Center of Excellence for Watershed Management
The Center for Excellence in Watershed Management (CEWM) helps communities to identify local opportunities and implement sustainable practices for managing their waters. Community leadership and participation in watershed efforts is paramount in protecting waters, and the CEWM provides service and support for community efforts. A partnership between WRRI, NC State, EPA Region 4, and the NC DEQ Division of Water Resources, the CEWM aids communities by supporting the NC Watershed Stewardship Network, providing tools and training opportunities, and coordinating local watershed specific projects. Current watershed projects include the Black Creek Watershed Association, the Burnt Mill Creek Watershed Initiative and the Walnut Creek Wetland Community Project.
WRRI’s relevance increasingly will rely on how well we embody diversity, equity and inclusion. Visit our DEI statement to learn about the intentional measures we are taking in our hopes to fully realize diversity, equity and inclusion in all aspects of our programmatic portfolio.
The NCWSN is a rising network of professional and volunteer watershed stewards who recognize the power of working together to improve NC’s waters. The NCSWN provides face to face and online networking and training opportunities, and highlights the positive results of the various work that NC’s watershed stewards do throughout the state. WRRI coordinates the NCWSN in partnership with the UNC Institute for the Environment and manages a listserv for the network. Contact or follow us to join a growing network of dedicated watershed stewards.
The BCWA is a group of citizens in Cary, NC who work together to improve water quality, wildlife habitat, and recreation in Black Creek, a small urban watershed in the Neuse River Basin. Buoyed by the popularity of the Black Creek Greenway, the BCWA works with community members and organizations to install green infrastructure (sustainable storm control measures) including bioretention, wetlands, and rainwater harvesting. Their work is coordinated by WRRI in partnership with the Town of Cary, NC State University Department of Biological and Agricultural Engineering, and citizens of the watershed, and is funded by grants and partner cost sharing. The Black Creek is listed by the state as impaired due to excessive stormwater runoff and associated pollutants. Their work to engage partners to install these watershed improvement projects, and to monitor improvements in the watershed is ongoing.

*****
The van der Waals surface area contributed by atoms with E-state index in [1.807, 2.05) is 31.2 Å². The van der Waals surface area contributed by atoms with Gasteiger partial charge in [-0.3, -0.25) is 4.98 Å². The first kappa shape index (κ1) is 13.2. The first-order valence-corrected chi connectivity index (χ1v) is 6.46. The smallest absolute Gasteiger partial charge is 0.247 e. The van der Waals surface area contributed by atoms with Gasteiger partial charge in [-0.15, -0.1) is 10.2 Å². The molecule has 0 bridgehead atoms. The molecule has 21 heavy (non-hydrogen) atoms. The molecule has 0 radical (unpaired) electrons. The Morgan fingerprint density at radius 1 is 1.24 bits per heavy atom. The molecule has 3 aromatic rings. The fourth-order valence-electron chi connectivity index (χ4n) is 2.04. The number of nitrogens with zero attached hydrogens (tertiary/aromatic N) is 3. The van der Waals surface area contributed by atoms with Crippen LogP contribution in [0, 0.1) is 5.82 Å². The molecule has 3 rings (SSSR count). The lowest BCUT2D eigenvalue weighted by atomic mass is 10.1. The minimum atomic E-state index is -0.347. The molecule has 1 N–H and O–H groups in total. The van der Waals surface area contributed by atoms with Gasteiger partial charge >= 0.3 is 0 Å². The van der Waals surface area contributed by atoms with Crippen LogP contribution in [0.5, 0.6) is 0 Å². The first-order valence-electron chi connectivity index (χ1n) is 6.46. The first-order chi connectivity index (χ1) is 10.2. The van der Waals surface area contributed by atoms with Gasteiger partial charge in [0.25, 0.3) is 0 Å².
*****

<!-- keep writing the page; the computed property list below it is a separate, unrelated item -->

The BMCWI in Wilmington, NC engaged citizens of all ages in learning about and installing green infrastructure to reduce excessive stormwater flows and pollution flowing into Burnt Mill Creek, an urban waterway that connects to the northeast Cape Fear River. Support from the City of Wilmington and community leadership contributed to success of this initiative. Excessive stormwater flows and PAHs (polcyclic aromatic hydrocarbons) that are carried into the creek by stormwater are the main impairing factors for BMC. NC State University, including WRRI and NC Sea Grant with NC State’s Department of Biological and Agricultural Engineering, led watershed restoration efforts in BMC between 2004-2016. Local organizations such as City of Wilmington, NC Coastal Federation, Cape Fear River Watch, and Friends of Burnt Mill Creek are taking the lead on education and restoration efforts in this watershed today.
The Walnut Creek Wetland Community Project is a partnership of people and organizations interested in working in the community surrounding the Walnut Creek Wetlands in Southeast Raleigh. The Project provides a way for academic, government, community leaders, and residents to talk and collaborate on sustainably managing the area’s natural resources while meeting community interests. Partners communicate via an email listserv and in-person meetings, usually at the Walnut Creek Wetland Center. Contact Christy Perrin to join the email list.